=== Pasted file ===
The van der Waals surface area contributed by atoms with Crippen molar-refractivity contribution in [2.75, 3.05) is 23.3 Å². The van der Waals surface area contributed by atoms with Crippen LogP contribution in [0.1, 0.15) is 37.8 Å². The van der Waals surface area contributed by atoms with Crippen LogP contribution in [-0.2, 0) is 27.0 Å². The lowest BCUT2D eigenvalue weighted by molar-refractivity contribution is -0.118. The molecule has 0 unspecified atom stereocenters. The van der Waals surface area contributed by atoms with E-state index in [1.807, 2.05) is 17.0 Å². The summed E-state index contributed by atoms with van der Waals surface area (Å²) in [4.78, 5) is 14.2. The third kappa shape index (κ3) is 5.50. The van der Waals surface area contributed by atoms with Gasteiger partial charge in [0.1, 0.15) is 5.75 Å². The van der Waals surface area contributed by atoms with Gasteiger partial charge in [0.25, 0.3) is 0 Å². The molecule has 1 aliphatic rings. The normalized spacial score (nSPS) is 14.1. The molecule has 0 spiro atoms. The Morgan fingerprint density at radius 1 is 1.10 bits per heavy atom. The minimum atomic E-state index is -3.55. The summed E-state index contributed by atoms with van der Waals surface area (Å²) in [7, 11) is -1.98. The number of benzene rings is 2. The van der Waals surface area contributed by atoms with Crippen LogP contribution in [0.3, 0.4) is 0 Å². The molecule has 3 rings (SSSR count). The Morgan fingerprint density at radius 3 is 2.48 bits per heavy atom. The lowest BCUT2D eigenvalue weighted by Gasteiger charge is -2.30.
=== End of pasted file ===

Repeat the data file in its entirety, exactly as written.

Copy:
The van der Waals surface area contributed by atoms with Crippen molar-refractivity contribution in [2.75, 3.05) is 23.3 Å². The van der Waals surface area contributed by atoms with Crippen LogP contribution in [0.1, 0.15) is 37.8 Å². The van der Waals surface area contributed by atoms with Crippen LogP contribution in [-0.2, 0) is 27.0 Å². The lowest BCUT2D eigenvalue weighted by molar-refractivity contribution is -0.118. The molecule has 0 unspecified atom stereocenters. The van der Waals surface area contributed by atoms with E-state index in [1.807, 2.05) is 17.0 Å². The summed E-state index contributed by atoms with van der Waals surface area (Å²) in [4.78, 5) is 14.2. The third kappa shape index (κ3) is 5.50. The van der Waals surface area contributed by atoms with Gasteiger partial charge in [0.1, 0.15) is 5.75 Å². The van der Waals surface area contributed by atoms with Gasteiger partial charge in [0.25, 0.3) is 0 Å². The molecule has 1 aliphatic rings. The normalized spacial score (nSPS) is 14.1. The molecule has 0 spiro atoms. The Morgan fingerprint density at radius 1 is 1.10 bits per heavy atom. The minimum atomic E-state index is -3.55. The summed E-state index contributed by atoms with van der Waals surface area (Å²) in [7, 11) is -1.98. The number of benzene rings is 2. The van der Waals surface area contributed by atoms with Crippen LogP contribution in [0.3, 0.4) is 0 Å². The molecule has 3 rings (SSSR count). The Morgan fingerprint density at radius 3 is 2.48 bits per heavy atom. The lowest BCUT2D eigenvalue weighted by Gasteiger charge is -2.30.